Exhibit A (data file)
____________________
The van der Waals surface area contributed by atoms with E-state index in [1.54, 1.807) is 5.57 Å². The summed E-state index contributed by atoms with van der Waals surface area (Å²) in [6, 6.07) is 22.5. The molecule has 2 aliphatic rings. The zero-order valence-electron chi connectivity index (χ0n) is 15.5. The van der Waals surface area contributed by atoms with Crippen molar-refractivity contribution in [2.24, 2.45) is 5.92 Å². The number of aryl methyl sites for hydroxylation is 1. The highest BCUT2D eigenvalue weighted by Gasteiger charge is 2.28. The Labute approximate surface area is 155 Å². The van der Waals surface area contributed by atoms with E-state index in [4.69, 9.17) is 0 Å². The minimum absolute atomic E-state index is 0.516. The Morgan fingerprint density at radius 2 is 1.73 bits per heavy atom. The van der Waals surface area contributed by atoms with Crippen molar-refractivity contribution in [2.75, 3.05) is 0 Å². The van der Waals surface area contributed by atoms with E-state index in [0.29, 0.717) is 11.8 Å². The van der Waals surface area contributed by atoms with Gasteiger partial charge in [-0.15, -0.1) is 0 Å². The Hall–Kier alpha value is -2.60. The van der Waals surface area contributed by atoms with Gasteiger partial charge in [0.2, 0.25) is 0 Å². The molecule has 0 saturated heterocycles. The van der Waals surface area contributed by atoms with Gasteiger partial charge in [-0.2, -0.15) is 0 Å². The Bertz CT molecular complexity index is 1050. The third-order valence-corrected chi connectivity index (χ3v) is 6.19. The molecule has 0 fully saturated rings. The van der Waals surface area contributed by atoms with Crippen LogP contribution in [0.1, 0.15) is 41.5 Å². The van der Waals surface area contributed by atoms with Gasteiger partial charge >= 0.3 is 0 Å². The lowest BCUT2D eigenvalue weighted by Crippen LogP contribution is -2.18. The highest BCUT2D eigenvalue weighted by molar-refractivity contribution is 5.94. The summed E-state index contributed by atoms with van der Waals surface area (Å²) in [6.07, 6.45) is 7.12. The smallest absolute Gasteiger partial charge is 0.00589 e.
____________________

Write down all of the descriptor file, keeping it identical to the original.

The van der Waals surface area contributed by atoms with E-state index in [1.54, 1.807) is 5.57 Å². The summed E-state index contributed by atoms with van der Waals surface area (Å²) in [6, 6.07) is 22.5. The molecule has 2 aliphatic rings. The zero-order valence-electron chi connectivity index (χ0n) is 15.5. The van der Waals surface area contributed by atoms with Crippen molar-refractivity contribution in [2.24, 2.45) is 5.92 Å². The number of aryl methyl sites for hydroxylation is 1. The highest BCUT2D eigenvalue weighted by Gasteiger charge is 2.28. The Labute approximate surface area is 155 Å². The van der Waals surface area contributed by atoms with E-state index in [4.69, 9.17) is 0 Å². The minimum absolute atomic E-state index is 0.516. The Morgan fingerprint density at radius 2 is 1.73 bits per heavy atom. The van der Waals surface area contributed by atoms with Crippen molar-refractivity contribution in [2.75, 3.05) is 0 Å². The van der Waals surface area contributed by atoms with E-state index in [0.29, 0.717) is 11.8 Å². The van der Waals surface area contributed by atoms with Gasteiger partial charge in [-0.15, -0.1) is 0 Å². The Hall–Kier alpha value is -2.60. The van der Waals surface area contributed by atoms with Gasteiger partial charge in [0.2, 0.25) is 0 Å². The molecule has 0 saturated heterocycles. The van der Waals surface area contributed by atoms with Gasteiger partial charge in [-0.2, -0.15) is 0 Å². The Bertz CT molecular complexity index is 1050. The third-order valence-corrected chi connectivity index (χ3v) is 6.19. The molecule has 0 fully saturated rings. The van der Waals surface area contributed by atoms with Crippen LogP contribution in [0.1, 0.15) is 41.5 Å². The van der Waals surface area contributed by atoms with Gasteiger partial charge >= 0.3 is 0 Å². The lowest BCUT2D eigenvalue weighted by Crippen LogP contribution is -2.18. The highest BCUT2D eigenvalue weighted by molar-refractivity contribution is 5.94. The summed E-state index contributed by atoms with van der Waals surface area (Å²) in [6.07, 6.45) is 7.12. The smallest absolute Gasteiger partial charge is 0.00589 e.